Sugar backs green energy

But wind farms are where the jobs are.

Lord Sugar has today called on the government to set a target for the decarbonisation of Britain’s electricity sector by 2030 in a bid to clean up one of the country’s largest sources of carbon emissions and remove uncertainty for companies and investors in the sector.

Already a hotly debated topic in parliament, the coalition government has been rife with in-fighting since the end of last year, after Chancellor George Osbourne firmly rebuffed a suggestion from the Committee on Climate Change, championed by Liberal Democrat energy secretary Ed Davey, to set a target to cut the power sector’s carbon emissions from 500g of CO2 per kilowatt hour to 50g CO2/kWh by 2030.

Osbourne’s claim that such a bill would damage investment in Britain’s healthy oil and gas sector was rejected by Tim Yeo, the Tory energy committee chairman, who said at the time:

“If the carbon cuts do not come from the electricity sector then deeper cuts will need to be made elsewhere, and if the reductions are not made in the 2020s then they could become even more expensive,” and has since suggested an amendment to the energy bill which would force coal and gas-fired power plants around the country to close over the next 18 years, unless fitted with carbon capture and sequestration equipment.

Lord Sugar has now added his weight to the argument, claiming Britain risks falling behind in renewable energy investment and the economy could benefit hugely from spending on green energy. “This country needs jobs, and the renewable industry could help unlock our crippled manufacturing sector,” he said.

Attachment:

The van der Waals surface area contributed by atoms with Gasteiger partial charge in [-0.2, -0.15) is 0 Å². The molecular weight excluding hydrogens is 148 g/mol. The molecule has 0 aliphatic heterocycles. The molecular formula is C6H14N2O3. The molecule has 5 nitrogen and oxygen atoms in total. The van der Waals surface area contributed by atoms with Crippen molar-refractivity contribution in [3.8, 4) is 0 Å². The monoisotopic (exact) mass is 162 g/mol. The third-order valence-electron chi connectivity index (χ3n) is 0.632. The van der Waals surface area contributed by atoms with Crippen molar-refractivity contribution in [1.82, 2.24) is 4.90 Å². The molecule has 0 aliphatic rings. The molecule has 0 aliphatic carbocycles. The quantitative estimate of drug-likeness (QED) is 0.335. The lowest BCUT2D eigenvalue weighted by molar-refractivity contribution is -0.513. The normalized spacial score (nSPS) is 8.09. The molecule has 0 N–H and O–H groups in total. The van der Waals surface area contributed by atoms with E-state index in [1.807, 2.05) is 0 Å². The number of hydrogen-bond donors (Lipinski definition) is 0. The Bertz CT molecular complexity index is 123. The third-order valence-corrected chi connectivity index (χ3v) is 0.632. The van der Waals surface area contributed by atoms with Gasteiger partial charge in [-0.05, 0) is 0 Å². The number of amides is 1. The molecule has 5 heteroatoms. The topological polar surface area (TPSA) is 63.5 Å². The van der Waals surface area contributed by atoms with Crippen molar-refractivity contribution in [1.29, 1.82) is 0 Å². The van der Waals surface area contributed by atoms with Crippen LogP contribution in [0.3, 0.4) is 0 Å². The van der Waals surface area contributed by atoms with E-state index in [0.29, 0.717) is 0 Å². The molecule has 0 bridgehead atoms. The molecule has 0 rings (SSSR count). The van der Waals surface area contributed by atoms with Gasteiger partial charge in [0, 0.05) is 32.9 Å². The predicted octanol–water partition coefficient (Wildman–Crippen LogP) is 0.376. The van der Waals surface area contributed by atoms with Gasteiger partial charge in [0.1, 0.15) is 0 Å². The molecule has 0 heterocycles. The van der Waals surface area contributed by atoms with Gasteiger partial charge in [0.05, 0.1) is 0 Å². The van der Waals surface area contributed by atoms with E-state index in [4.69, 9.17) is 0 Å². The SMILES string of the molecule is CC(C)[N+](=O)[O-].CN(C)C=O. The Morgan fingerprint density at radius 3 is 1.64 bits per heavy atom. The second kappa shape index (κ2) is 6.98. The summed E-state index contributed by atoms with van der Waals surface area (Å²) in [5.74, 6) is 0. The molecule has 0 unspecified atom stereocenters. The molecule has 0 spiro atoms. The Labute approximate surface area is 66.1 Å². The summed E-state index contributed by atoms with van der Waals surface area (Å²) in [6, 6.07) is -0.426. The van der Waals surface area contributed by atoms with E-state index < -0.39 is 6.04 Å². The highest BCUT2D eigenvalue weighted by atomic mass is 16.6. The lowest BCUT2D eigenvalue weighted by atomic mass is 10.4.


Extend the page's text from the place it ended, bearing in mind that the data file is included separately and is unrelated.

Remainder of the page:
While it’s true Britain has undoubtedly benefitted from this kind of investment, most notably in wind energy, the extent to which it has aided our ailing manufacturing sector is perhaps being overstated. Siemens, Vestas, GE et al., the industry leaders in wind turbine manufacturing, all produce their wares overseas, which would do little to aid job creation and boost manufacturing in this country.

Where the difference could really be felt though is in the installation and operation of wind farms, of which there is currently a healthly pipeline of work approved to take place over the next decade.  Already a world leader in offshore wind power, the UK currently boasts 3,321MW of electricity generation capacity from 20 offshore wind farms, with a further 31GW worth of projects already leased to developers. The industry currently employs around 4,000 people, but with construction on numerous new projects due to start from 2014 onwards, this figure could swell substantially.

Despite the obvious benefits for the job market, without the government’s support for renewable energy, most types of green energy, particularly offshore wind, simply cannot compete with conventional energy sources on a cost/kWh basis. Offshore wind currently stands at around 15.0-16.9pence/kWh to generate, whereas the cost of gas-fired power generation is considerably lower at around 8.0pence/kWh.

It’s true that the cost of offshore wind will come down over time, but without a firm target for carbon reduction enshrined in law, plus a mountain of other economic problems facing the government, it’s difficult to see how this momentum can be maintained.

The problem is exacerbated by the current competitiveness of coal prices on the international market, thanks in large part to demand falling in the US as it has turned to shale gas. This has caused the UK’s share of electricity generated by coal to reach 40 per cent, the highest since 1996, with emissions rising by 3.9 per cent in the last year alone. The Environment Agency’s Lord Smith has called Britain “the dirty man of Europe” and insisted the government must act to curb its rising emissions from coal, or risk threatening its attempts to tackle climate change. “We’re in a dash for coal that’s completely unsustainable (and) the government must ensure it doesn’t continue,” he said.